Functionally graded material resistant to blasts and fire in buildings

Functionally graded material resistant to blasts and fire in buildings
Figure 1. History of engineering materials leading to FGM development. Credit: DOI: 10.3390/buildings12020118

When a bomb goes off or fire breaks out, a building constructed or retrofitted with an engineered composite currently confined to special applications could buy the surviving occupants extra time to get out, according to new research at The University of Alabama in Huntsville (UAH).

Functionally graded material (FGM), a recently developed composite characterized by the gradual variation of material properties across its thickness, is an effective bomb-resistant material in structural uses, according to new research led by Dr. Elias Ali, a lecturer in the Department of Civil Engineering at UAH, a part of the University of Alabama System.

The composite increases collapse load by 12 percent for cold formed steel beams and 18 percent for columns in the new research. Earlier research led by Dr. Ali found that FGM used as sheathing material for buildings could slow the spread of fire from reaching the main structural parts of a building by up to 14 percent when compared to gypsum board.

FGM has been dubbed "the holy grail" of composite materials. Currently its high manufacturing cost and the challenges of mass production and forming it into complex shapes limits its use to advanced technologies such as those in the aerospace industry, naval ship construction and on-demand fabricated uses.

"The challenge the and structural engineering research community faces in terms of FGM composite is the lack of availability," Dr. Ali says. "So far, there are only a few companies devoted to manufacturing it, and they are confined mainly to the aerospace and defense industries."

FGM has a unique and different material property from its individual constituent materials, yet preserves their benefits.

"Because of the improved mechanical properties, FGM can be useful in extreme loading environments with high thermal, chemical or mechanical stresses that would cause a single-material part to fail," says Dr. Ali.

Dr. Ali and his collaborator, Dr. Fadi Althoey, the Department of Civil Engineering program head and an assistant professor at Najran University in Saudi Arabia, used computer modeling and simulation to study a metal/ceramic composite material for blast-resistance and fire protection. They performed extensive material gradation sensitivity parametric studies on the performance of the composite material in extreme loading environments.

The same qualities that his study shows make FGM attractive for bomb-hardened buildings also could prove beneficial in earthquake and severe weather zones, Dr. Ali says, though his study did not include those types of tests.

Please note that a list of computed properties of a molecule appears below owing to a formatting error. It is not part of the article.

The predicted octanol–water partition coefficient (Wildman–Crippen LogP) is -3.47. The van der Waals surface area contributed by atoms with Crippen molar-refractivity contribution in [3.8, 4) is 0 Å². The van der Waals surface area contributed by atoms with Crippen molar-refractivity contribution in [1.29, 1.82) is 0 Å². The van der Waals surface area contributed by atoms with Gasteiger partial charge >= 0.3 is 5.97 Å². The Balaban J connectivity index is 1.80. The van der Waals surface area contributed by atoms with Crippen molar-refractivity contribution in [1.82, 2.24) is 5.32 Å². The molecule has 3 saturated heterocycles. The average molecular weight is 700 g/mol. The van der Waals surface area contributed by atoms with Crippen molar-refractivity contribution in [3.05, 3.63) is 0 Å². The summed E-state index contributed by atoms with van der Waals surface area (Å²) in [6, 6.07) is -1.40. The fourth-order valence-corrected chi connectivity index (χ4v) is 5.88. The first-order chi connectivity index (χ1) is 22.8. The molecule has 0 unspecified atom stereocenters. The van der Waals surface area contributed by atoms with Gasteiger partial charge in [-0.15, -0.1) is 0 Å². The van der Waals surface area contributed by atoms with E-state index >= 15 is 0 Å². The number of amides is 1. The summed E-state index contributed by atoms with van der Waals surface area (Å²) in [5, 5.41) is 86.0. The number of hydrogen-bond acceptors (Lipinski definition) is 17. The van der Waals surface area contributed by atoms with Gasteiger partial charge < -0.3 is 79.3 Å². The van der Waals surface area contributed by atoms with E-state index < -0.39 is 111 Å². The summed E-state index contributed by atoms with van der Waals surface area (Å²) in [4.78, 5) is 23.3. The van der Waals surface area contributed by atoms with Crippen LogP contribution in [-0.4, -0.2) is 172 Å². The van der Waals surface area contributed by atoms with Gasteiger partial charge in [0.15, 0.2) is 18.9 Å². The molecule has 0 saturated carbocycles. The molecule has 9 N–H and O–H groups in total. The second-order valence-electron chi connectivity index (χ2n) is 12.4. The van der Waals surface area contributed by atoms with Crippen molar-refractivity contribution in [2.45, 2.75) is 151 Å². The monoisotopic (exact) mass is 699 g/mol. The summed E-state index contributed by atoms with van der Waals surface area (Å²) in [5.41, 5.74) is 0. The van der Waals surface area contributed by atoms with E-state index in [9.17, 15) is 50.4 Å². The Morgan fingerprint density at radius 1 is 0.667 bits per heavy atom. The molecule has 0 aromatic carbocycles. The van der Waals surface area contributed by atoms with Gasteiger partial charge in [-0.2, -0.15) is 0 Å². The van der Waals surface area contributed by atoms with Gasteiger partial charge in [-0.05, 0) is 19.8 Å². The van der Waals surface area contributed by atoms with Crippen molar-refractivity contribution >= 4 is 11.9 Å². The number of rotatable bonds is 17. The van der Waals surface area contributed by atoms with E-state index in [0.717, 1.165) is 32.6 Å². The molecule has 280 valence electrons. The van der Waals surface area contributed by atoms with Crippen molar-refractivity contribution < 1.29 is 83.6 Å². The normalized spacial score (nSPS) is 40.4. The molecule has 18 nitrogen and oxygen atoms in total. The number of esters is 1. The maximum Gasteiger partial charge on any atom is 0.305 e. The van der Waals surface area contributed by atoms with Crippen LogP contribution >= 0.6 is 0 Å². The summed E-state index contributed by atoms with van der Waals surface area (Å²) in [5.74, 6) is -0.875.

"From our numerical investigation, this composite material can result in a resilient structural system in fire and blast cases," Dr. Ali says. "Their performance in earthquakes and hurricanes needs to be further investigated. However, we can predict from our study that they can be useful in such extreme events."

While the numerical simulation results provide a new material solution for structures in extreme loading environments, Dr. Ali says that to make the research complete an experimental investigation is needed.

The application of material with a graded interface in structural engineering is still in the early research stage, Dr. Ali says. FGMs can be manufactured using several techniques.

"As an , additive manufacturing (AM) is capable of producing fully functional parts in a wide range of materials including metallic, ceramic, polymers, and their combination in the form of composite, hybrid or functionally graded materials," he says. "AM also offers a high degree of control over spatial variation of materials."

He expects that more research into the materials will eventually make FGM widely available for applications on structures and critical infrastructures.

"Since FGM is a multi-functional material, I would anticipate the use of the material in many applications including new buildings as well as in retrofit works," Dr. Ali says. "I would envision that it will be the future of engineered materials."

More information: Elias Ali et al, Numerical Investigation on Blast Response of Cold-Formed Steel Framing Protected with Functionally Graded Composite Material, Buildings (2022). DOI: 10.3390/buildings12020118

Citation: Functionally graded material resistant to blasts and fire in buildings (2022, February 1) retrieved 19 July 2024 from
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